As farmers market season nears, some communities find the logistics and other issues hard to swallow

Volunteers, financial pressures don't grow on you
Posted at 8:00 AM, Apr 08, 2017
and last updated 2017-04-10 13:56:16-04

CINCINNATI -- Anderson Township's farmers market will continue at least one more season, but it needs to have a new sponsor to take over in 2018 or it's going to disappear.

The township will continue to host the market this summer, but ultimately, the township doesn't want to be in the farmers market business, said Steve Sievers, assistant administrator for operations. The indoor market was previously canceled.

It's a challenge that small community farmers markets struggle with -- keeping the doors (or parking lot in many cases) open with volunteers, fluctuating finances and keeping a good location. In Ohio especially, township budgets have shrunk over the last decade, making local government support difficult.

Vegetables are stacked high at the Madeira Farmers Market.

"There's just not the financial backing," Sievers said. "There was never a market organization, it was a very loose group."

In the last year, Loveland Farmers Market also dealt with a financial blow -- Madeira reorganized to survive, and markets like Lettuce Eat Well and the Fort Thomas Farmers Market found new locations.

Loveland's Farmers Market had a disagreement with the city over fees, and they are still waiting for the council to approve the final fees in April.

Donald Woodruff, head of the market's committee, said the city originally wanted a $1,500 event fee, something the market never paid in the past, but it's basically resolved now, he said.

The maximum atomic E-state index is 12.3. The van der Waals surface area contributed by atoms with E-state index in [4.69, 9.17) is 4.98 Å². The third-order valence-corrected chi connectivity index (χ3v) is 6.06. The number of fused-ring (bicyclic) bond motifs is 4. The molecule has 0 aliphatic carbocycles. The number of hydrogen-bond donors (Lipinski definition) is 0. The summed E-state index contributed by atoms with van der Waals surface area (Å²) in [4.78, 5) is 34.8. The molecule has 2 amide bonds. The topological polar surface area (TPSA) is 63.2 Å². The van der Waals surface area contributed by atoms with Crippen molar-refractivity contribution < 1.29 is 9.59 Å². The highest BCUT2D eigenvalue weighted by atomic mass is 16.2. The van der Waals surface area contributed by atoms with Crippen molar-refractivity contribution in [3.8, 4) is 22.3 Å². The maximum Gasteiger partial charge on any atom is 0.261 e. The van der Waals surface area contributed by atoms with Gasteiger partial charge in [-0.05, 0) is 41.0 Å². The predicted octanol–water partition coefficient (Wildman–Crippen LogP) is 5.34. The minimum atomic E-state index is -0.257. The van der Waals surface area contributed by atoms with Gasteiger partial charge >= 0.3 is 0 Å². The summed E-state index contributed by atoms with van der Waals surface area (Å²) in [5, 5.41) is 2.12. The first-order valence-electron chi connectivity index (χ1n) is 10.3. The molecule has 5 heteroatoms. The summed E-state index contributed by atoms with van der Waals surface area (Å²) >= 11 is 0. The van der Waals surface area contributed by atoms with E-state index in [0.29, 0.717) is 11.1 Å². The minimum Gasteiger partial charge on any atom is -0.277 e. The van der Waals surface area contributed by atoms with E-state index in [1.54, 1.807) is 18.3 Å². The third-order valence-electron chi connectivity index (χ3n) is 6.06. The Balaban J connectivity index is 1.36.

A sunny day of shopping at the Madeira Farmers Market.

Through a lot of negotiating, the fee dropped to $200 to cover all the vendors. A proposed background check for each vendor that would have licensed each vendor has been reduced to just the organizer fee.

"It would have been closer to $2,000 to cover the vendors," Woodruff said.

Vendors will only pay a fee to the organizer for their summer booth.

"We're going to survive and make a go of it," Woodruff said. 

In Anderson, like other locations, volunteers are at a premium, Sievers said. It's a lot of work setting up, tearing down and standing on hot pavement.

"There's just not a flock of new volunteers saying they'll run the show," he said.

Anderson isn't planning on meeting the annual start of farmers markets in the area, which usually happens in early May. Their Saturday market won't open until May 27 and runs through Sept. 30, but even those dates could depend on the vendors, said Sievers. Only previous vendors can apply.

Most markets offer baked goods like this bread at the Madeira Farmers Market.

Mary Hutten of the Lettuce Eat Well Farmers Market agrees running a farmers market is a lot of work.

"It's my passion," Hutten said, adding that it wouldn't be worth it otherwise.

Her market is moving to the Cheviot School gym after realizing they needed more consistent space. Hutten limits the number of vendors, but said it's well-attended.

Anderson wants the market to survive, but it will depend on local support.

"Our hope is to find a long-term home for the market," Sievers said.

The township hopes to find a business or organization willing take on the market and provide assistance.

Farmers Market Details